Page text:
It’s been a couple of months since the sudden discontinuation of beloved CBC sitcom Kim’s Convenience, and actor Simu Liu has finally explained what went down when the cameras shut off.
Liu, who played Jung in the series about a Korean-Canadian family running a convenience store in Toronto, just shared a lengthy, incendiary Facebook post to clarify speculation and “give accurate information” to fans who were left in the dark about the show’s abrupt end.
The actor mentioned it wasn’t cancelled, but the producers chose not to continue making episodes.
He also revealed that the spin-off about the character Shannon made him feel “resentful of all of the circumstances that led to the one non-Asian character getting her own show,” adding that he won’t be reprising his role.
The actor, who will portray the warrior Shang-Chi in Marvel’s first Asian superhero movie, Shang-Chi and the Legend of the Ten Rings, said his growth outside Kim’s Convenience has nothing to do with its discontinuation. “I wanted to be a part of the sixth season. I’ve heard a lot of speculation surrounding myself—specifically, about how getting a Marvel role meant I was suddenly too ‘Hollywood’ for Canadian TV. This could not be further from the truth. I love this show and everything it stood for.”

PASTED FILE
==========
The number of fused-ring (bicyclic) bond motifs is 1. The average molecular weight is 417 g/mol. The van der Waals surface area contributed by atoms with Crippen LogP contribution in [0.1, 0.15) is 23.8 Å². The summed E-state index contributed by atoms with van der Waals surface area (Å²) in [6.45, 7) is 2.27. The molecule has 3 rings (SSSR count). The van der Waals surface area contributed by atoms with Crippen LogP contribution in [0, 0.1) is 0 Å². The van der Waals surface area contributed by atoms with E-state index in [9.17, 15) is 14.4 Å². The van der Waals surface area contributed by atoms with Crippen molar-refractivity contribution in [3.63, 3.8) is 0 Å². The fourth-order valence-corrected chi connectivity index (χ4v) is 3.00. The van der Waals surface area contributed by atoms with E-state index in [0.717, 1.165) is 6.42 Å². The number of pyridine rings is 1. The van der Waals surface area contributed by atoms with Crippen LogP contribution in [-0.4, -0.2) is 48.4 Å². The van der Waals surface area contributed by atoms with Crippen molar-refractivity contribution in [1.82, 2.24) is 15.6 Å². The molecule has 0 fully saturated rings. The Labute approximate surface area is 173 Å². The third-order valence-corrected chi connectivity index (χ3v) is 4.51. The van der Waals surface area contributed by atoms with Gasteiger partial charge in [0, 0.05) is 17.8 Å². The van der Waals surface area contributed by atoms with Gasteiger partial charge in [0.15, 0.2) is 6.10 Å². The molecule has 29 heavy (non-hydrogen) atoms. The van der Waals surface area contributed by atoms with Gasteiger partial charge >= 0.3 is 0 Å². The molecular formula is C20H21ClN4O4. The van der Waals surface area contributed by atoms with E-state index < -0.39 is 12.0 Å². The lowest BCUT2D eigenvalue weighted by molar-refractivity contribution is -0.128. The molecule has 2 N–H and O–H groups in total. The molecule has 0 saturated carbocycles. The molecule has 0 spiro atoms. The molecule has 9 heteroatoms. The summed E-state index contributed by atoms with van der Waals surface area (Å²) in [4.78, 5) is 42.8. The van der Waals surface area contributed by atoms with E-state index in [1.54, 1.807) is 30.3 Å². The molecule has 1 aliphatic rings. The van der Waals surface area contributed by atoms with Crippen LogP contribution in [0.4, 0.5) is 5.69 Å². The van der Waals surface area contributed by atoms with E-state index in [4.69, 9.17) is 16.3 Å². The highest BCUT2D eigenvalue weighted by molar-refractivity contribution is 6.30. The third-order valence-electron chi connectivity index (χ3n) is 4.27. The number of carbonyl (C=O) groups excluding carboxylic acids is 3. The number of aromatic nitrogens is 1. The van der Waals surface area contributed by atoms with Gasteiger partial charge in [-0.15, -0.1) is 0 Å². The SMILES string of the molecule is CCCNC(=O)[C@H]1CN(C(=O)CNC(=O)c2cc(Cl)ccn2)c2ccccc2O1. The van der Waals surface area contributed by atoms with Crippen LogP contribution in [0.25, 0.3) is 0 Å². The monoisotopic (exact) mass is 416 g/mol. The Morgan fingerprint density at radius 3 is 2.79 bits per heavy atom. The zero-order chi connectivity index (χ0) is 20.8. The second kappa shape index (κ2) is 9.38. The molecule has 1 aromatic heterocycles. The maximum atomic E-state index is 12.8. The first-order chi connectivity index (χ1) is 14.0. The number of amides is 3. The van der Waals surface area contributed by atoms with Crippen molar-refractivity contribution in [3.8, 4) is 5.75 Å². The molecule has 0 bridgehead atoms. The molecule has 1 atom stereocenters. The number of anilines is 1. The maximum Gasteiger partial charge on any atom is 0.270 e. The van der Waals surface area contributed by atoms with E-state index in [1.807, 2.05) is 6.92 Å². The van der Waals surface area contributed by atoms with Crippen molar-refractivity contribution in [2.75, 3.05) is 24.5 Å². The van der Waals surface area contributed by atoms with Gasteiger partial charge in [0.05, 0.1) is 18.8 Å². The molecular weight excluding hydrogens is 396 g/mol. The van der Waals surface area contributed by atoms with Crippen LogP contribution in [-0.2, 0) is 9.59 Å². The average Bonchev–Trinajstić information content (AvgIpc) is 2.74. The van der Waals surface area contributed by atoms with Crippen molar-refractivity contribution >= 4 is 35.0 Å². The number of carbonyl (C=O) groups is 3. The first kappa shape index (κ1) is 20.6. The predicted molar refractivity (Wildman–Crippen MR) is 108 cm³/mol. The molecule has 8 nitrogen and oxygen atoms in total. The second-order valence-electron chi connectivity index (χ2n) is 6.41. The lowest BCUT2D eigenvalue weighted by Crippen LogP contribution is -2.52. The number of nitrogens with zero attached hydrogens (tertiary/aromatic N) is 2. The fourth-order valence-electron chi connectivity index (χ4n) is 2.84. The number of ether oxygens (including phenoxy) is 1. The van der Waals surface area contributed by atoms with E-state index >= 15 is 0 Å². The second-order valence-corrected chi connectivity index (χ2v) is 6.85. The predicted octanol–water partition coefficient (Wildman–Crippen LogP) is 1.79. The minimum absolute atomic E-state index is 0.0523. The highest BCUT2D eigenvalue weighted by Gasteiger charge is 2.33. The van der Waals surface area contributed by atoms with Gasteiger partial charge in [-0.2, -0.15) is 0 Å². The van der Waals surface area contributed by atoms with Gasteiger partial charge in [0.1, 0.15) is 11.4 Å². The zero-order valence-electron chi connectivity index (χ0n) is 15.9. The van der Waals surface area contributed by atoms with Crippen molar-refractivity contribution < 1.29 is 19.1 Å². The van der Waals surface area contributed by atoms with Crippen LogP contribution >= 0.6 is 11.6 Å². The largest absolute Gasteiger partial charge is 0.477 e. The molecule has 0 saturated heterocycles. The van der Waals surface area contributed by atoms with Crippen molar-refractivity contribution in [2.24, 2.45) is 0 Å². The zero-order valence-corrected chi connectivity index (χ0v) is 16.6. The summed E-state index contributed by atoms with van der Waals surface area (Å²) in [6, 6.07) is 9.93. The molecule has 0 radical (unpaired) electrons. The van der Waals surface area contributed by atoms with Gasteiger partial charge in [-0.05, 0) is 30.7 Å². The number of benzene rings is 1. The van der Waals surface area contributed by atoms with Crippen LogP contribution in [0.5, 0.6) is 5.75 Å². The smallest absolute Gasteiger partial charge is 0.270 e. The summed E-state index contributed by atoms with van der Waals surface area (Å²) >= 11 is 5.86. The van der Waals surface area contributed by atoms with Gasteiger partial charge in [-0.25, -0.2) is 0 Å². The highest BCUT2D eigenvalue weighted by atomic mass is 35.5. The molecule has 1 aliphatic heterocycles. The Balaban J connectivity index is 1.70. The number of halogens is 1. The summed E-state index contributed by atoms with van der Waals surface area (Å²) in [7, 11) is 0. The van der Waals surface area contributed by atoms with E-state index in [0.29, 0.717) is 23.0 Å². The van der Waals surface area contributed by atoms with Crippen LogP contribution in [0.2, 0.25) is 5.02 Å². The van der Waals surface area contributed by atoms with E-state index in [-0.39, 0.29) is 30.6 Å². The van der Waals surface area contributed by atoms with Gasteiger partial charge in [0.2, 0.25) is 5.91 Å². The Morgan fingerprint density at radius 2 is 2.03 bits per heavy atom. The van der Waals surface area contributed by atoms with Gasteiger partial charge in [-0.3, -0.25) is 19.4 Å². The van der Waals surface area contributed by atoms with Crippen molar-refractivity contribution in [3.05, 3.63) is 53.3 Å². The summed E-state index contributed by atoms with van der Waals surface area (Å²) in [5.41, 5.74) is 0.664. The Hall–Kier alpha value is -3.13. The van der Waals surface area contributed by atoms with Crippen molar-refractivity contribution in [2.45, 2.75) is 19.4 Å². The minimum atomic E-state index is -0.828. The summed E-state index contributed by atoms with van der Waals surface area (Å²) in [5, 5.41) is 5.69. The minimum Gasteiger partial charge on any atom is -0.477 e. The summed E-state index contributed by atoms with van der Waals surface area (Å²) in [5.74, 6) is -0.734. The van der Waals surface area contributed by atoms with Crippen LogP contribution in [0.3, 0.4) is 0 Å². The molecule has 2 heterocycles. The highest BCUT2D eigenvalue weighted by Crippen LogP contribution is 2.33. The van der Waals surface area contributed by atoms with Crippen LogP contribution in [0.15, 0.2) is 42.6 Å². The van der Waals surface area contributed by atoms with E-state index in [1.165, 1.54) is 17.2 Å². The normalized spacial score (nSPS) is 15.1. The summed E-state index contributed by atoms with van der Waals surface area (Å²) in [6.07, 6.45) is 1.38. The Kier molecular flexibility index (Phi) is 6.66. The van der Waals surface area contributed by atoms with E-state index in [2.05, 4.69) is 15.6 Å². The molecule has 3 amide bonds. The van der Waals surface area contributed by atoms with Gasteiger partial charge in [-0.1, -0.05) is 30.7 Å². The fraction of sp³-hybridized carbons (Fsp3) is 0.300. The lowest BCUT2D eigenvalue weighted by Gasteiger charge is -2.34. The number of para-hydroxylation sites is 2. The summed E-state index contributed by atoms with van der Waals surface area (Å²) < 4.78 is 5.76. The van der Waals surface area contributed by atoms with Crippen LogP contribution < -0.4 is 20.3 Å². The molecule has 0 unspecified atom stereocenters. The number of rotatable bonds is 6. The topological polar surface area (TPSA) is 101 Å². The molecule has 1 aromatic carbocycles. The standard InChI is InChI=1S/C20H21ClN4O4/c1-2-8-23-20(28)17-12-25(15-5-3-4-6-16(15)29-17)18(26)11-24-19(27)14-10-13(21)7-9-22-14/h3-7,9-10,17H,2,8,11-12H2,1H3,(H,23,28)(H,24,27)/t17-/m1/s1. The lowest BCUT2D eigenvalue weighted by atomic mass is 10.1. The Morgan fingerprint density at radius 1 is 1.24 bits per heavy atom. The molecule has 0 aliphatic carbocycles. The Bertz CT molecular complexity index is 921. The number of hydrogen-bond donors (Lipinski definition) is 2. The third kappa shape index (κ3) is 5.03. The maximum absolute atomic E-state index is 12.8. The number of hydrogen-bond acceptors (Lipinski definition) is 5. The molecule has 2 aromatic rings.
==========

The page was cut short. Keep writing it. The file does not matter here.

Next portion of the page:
He also got candid about how the cast got paid “an absolute horsepoop rate” that was nothing compared to shows like Schitt’s Creek, “who had ‘brand-name talent’ with American agents, but whose ratings were not as high as ours, we were making NOTHING.”
According to Liu, Kim’s Convenience’s writing staff needed more East Asian and female representation. He also noted he and other members of the cast tried to make things better but nothing worked. “Those doors were never opened to us in any meaningful way,” he said.
Liu went on to express frustration with the way his character was portrayed on the show, and the way he was treated. While he understood the creation of a TV show is a collaborative process, he was led to believe lead actors would have some say over the arc of their characters as the series progressed. “This was not the case on our show, which was doubly confusing because our producers were overwhelmingly white and we were a cast of Asian Canadians who had a plethora of lived experiences to draw from and offer to writers,” Liu wrote. “But we were often told of the next seasons’ plans mere days before we were set to start shooting… there was deliberately not a lot of leeway given to us.”
Liu was disappointed to learn his character was stuck working at the same car rental service year after year, with no hurry to improve himself. “I can appreciate that the show is still a hit and is enjoyed by many people… but I remain fixated on the missed opportunities to show Asian characters with real depth and the ability to grow and evolve.”
You can read Liu’s full Facebook post here.